In the north center, 10th PF Bn captured a key bridge in the Pedroso area, key to cutting off the strong forces in the east at Camaguey, Holguin, and Santiago de Cuba.  But the Bn Cmdr for 9th PF Bn got a little too froggy in his mission to tie down the Matanzas garrison, got G Company beat up pretty bad and got himself captured.

In the near east, Colonel Huistrella and his boys of the Unconventional Warfare Group have been doing some hellacious fighting up in the mountains to keep the enemy from reinforcing Cienfuegos to push on the Bay of Pigs.  They're fighting like savages in the Escambray, but they're pretty badly beat up, and I don't know how much longer they can hold on.  Those SF troopers are lightly armed, not designed to go up against tanks.

In the far east, Captain Bosanova's C Sqdn SOF did a fantastic job.  They infiltrated that huge base out there at Santiago de Cuba, then put the comm center out of action and walked off the base like it was cool.  They are now just due south of Camaguey, working their way west to link up and help out Colonel Huistrella.

All in all, we're doing good.  Both beachheads are secure.  The western force is ready to start its march on Havana, but the pressing issue there is A Sqdn SOF cut off in the city.  With your permission, I'd like to have 8th PF Bn drop its blocking mission, let the western force deal with the enemy armor; hell, it works out better for us if they move their armor out of Havana.  In any case, have 8th PF Bn link up with B Sqdn SOF and infiltrate into Havana to link up and reinforce A Sqdn SOF at the Radio Station.

The General perked up: "Is the Radio Station that important, they've been broadcasting all day.  The way I see it, they did their job, why don't we let them egress on foot out of the city and link up with B Sqdn SOF and 8th PF Bn?"

The G-4 spoke up: "Sir, if it's at all combat feasible," looking at the G-3, who shook his head 'yes,' "we'd like to keep the Radio Station broadcasting.  First, it's letting the whole country know what's going on is real; the G-2 says word is getting out, and we're already seeing large number of Castro's soldiers deserting, and we're seeing large numbers of locals wanting to join in and fight.  Second, it's letting the world know what's happening here is real, and I can assure you it's helping to solve a lot of our expected supply problems, and the G-1 reports HUGE numbers of exiles from the States and all over Central America are volunteering to join the fight.  In short, Sir, this is a huge morale issue for us."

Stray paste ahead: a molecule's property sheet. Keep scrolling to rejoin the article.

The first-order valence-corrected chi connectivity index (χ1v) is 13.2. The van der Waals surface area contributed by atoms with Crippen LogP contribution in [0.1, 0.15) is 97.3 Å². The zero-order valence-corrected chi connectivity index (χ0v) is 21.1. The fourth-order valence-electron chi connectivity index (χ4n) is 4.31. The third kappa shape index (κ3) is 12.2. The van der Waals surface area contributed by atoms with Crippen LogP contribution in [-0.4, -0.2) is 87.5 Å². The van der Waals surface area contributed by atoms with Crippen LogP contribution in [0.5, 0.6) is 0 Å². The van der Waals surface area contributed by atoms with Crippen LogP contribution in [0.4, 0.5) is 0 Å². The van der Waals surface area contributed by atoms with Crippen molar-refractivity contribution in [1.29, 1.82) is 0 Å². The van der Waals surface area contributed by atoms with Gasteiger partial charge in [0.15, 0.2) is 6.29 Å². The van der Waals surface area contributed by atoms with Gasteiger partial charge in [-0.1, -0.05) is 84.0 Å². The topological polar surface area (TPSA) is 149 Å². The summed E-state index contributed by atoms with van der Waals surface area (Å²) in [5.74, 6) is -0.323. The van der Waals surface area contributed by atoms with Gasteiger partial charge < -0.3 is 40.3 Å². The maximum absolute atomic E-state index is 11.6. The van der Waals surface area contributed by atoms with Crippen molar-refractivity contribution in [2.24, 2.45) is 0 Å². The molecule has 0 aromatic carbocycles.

The G-3 chimed in: "Sir, if you bless off on my plan, 8th PF Bn will be able to bolster the two SOF Squadrons at the Radio Station, and they'll be able to hold long enough for the Western Force to get into Havana.  And we're looking good in the center as well, no reason to believe the enemy forces in the east could threaten Havana, right?" The G-2 shook his head in the affirmative.

"Alright, make it happen, send the orders to 8th PF and B Squadron to get into the capital as quick as possible.  Colonel Quilveras (CO of the SOF) is gonna need it."

The G-1 and G-2 briefed casualties next:
The CLA suffered 315 casualties, had five men captured, lost one HMG Jeep, and one AAV.  The casualties included two Battalion Commanders and three Company Commanders ('walking wounded' were not included in this tally).

The regime forces suffered:
-approximately 500 killed and wounded
-approximately 190 captured
-lost 5 tanks (two T-72s, three T-34s)
-lost 4 armored cars (three Panhards, one M-8)
-lost 3 BMP-2s
-lost 4 BTR-60s
-lost 1 SU-76
-lost 1 HMG truck

The G-2 briefed enemy dispositions:
1: 1st Airborne Battalion: Both companies saw action, one suffered heavy casualties, the other light.